There's lots of lesbian lit out there: Memoirs.
If you’re interested in autobiographical accounts of lesbian life, the always awesome Danika of fuckyeahlesbianliterature has compiled a list of 84 such titles on Goodreads (please note that you do NOT have to be a member of Goodreads to access this fantastic resource). My lesbian lit searches on Amazon have turned up a few books not yet shown on this amazingly comprehensive list; I do plan to add them, but thought I would share them here as well. I have not read these books so cannot personally vouch for them (and therefore the descriptive blurbs have been gleaned from Amazon), but they all look intriguing to me. Here you go:
Hit by a Farm: How I Learned to Stop Worrying and Love the Barn by Catherine Friend. When self-confessed “urban bookworm” Catherine Friend’s partner of twelve years decides she wants to fulfill her lifelong dream of owning a farm, Catherine agrees. What ensues is a crash course in both living off and with the land that ultimately allows Catherine to help fulfill Melissa’s dreams while not losing sight of her own. Hit by a Farm is a hilarious recounting of Catherine and Melissa’s trials of “getting back to the land.” It is also a coming-of (middle)-age story of a woman trying to cross the divide between who she is and who she wants to be, and the story of a couple who say “goodbye city life” — and learn more than they ever bargained for about love, land, and yes, sheep sex.
Ghost Wife: A Memoir of Love and Defiance by Michelle Dicinoski. Michelle Dicinoski has found the love of her life, and now she just wants to get married and live happily ever after. The only problem is, she’s in love with an American woman, Heather, and neither Australia nor America recognises same-sex marriage. What to do when love and the law collide? For Michelle, the answer is clear: go to Canada and get hitched there. Ghost Wife is the deep, funny, heartwarming and brave story of that trip. Along the way, Michelle reflects on why anyone would want to get married anyway, on the power of acceptance, and on the startling stories she uncovers in her family’s past. She investigates the hidden worlds of people who live their lives outside social norms, sometimes illegally. Michelle doesn’t want to disappear, not from her family and not from society. But living in Australia, will she always be a ghost wife?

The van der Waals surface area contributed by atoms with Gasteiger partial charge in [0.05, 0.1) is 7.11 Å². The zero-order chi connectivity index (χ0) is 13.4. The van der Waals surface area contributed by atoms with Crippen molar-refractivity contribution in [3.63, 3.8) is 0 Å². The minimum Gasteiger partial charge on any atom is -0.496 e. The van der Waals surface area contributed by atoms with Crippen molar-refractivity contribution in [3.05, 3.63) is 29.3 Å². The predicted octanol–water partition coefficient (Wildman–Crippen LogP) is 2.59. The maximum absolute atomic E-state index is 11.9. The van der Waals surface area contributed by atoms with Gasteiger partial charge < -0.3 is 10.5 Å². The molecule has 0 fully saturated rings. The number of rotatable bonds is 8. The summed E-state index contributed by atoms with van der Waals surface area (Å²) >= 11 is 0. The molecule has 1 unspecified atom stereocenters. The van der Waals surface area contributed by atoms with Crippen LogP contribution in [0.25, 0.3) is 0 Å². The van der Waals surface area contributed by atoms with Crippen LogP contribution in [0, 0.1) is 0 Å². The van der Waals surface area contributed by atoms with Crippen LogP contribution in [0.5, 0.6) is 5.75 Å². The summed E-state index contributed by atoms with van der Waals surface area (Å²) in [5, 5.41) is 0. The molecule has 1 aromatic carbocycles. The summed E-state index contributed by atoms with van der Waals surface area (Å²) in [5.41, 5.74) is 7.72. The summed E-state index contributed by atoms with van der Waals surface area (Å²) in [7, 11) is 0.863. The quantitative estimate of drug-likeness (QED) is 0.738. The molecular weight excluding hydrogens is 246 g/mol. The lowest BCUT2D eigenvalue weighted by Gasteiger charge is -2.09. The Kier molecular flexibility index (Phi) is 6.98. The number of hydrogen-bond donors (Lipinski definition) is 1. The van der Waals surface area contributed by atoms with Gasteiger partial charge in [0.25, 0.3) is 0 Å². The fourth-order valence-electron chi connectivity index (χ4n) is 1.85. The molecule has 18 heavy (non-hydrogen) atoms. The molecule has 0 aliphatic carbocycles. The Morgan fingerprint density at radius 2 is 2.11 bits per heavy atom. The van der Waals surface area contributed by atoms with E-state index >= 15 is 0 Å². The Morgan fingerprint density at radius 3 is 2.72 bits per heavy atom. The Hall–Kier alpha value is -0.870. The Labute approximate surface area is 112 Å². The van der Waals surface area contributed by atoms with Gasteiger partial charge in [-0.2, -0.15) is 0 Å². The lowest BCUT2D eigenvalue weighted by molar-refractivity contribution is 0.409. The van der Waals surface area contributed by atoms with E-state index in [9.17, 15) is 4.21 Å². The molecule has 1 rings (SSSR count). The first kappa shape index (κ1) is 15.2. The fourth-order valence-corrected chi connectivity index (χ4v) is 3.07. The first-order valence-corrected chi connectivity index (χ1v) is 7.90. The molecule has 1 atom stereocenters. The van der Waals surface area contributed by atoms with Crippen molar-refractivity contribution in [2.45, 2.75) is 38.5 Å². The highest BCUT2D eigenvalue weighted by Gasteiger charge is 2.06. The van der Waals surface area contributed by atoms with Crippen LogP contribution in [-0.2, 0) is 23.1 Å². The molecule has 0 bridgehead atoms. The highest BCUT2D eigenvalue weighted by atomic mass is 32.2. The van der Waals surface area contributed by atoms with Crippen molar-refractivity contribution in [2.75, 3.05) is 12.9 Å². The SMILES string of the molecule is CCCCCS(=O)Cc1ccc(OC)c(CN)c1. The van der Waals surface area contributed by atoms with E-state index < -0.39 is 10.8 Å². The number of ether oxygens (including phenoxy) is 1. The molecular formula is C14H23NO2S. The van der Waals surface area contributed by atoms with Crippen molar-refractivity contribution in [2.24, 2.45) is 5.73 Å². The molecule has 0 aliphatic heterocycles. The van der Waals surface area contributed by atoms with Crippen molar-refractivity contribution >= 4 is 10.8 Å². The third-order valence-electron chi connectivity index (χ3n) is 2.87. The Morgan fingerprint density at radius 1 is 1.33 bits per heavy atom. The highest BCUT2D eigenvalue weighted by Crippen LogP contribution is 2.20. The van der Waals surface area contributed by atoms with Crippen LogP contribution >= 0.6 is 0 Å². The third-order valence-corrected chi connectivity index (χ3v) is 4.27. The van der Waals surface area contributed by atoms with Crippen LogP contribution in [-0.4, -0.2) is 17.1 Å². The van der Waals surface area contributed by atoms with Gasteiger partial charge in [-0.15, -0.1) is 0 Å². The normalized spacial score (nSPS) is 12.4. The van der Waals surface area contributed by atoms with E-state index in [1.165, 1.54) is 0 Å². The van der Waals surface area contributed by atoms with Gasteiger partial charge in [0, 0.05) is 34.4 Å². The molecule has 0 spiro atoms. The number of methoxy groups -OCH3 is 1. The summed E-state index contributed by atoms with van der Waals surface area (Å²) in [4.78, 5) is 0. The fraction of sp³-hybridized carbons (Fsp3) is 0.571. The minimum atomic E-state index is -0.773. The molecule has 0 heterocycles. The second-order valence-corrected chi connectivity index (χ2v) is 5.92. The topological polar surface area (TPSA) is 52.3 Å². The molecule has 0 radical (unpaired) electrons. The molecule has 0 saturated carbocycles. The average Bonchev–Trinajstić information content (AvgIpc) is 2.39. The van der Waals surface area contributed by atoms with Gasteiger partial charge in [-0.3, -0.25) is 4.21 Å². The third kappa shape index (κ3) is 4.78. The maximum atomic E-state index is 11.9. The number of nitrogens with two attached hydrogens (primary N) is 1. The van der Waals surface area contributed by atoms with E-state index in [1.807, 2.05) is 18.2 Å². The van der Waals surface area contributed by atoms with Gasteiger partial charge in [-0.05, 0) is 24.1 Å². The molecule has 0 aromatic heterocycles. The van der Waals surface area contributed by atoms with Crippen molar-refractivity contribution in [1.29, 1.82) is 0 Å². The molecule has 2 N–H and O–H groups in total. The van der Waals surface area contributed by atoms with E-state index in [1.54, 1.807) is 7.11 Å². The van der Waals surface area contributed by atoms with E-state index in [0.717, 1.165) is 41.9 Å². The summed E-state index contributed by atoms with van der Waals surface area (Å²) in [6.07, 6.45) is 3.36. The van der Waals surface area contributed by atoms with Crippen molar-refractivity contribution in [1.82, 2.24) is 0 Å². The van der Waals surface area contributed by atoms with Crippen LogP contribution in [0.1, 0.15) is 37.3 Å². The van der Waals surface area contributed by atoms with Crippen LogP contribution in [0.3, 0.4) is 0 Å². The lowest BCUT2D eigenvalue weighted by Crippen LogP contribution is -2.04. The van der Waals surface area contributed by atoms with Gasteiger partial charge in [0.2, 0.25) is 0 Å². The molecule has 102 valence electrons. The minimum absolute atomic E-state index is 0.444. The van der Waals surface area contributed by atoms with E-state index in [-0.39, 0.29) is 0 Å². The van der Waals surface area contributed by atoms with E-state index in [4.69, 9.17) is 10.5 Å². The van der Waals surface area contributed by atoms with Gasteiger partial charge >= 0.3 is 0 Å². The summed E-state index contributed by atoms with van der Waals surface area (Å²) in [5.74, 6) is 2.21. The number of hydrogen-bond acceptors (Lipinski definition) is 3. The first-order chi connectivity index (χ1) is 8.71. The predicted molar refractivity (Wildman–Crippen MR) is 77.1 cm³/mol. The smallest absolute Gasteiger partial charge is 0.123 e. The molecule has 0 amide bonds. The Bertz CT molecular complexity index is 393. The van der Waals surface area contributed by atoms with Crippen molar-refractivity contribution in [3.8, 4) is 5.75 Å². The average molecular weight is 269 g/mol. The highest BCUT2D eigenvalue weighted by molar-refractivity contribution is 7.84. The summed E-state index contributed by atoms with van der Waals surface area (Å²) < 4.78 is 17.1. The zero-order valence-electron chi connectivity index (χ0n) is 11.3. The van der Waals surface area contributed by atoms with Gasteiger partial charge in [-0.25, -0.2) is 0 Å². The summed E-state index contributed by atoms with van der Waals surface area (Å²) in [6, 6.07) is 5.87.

Falling Into Place: An Intimate Geography of Home by Catherine Reid. “It’s not easy,” Catherine Reid writes, “to love a person and a place in equal measure.” Love she does, however, as described in these intimate, lyric essays about the land and people around her. With the inside perspective of a native daughter combined with her outsider status as a lesbian, Reid explores such paradoxes as those that arise from harnessing wild rivers or legalizing same-sex marriage. Her fascination with natural phenomena—whether bird hibernation, the arrival of fishers in suburbia, or the explosion of amphibious life in the wet weeks of spring—is captured in writing that pays as much attention to the sounds of a sentence as to the rhythms of the landscapes she wanders. Ultimately, however, Reid finds herself having to choose between her lover and her home place. Solace comes from companions as varied as a praying mantis, an otter, and her hundred-year-old grandmother, while resilience shows up in the stories of streams recovering from toxic spills and in communities weathering floods and town meetings. In essays both sensuous and provocative, Reid faces the beauty and challenges of our changing world head-on.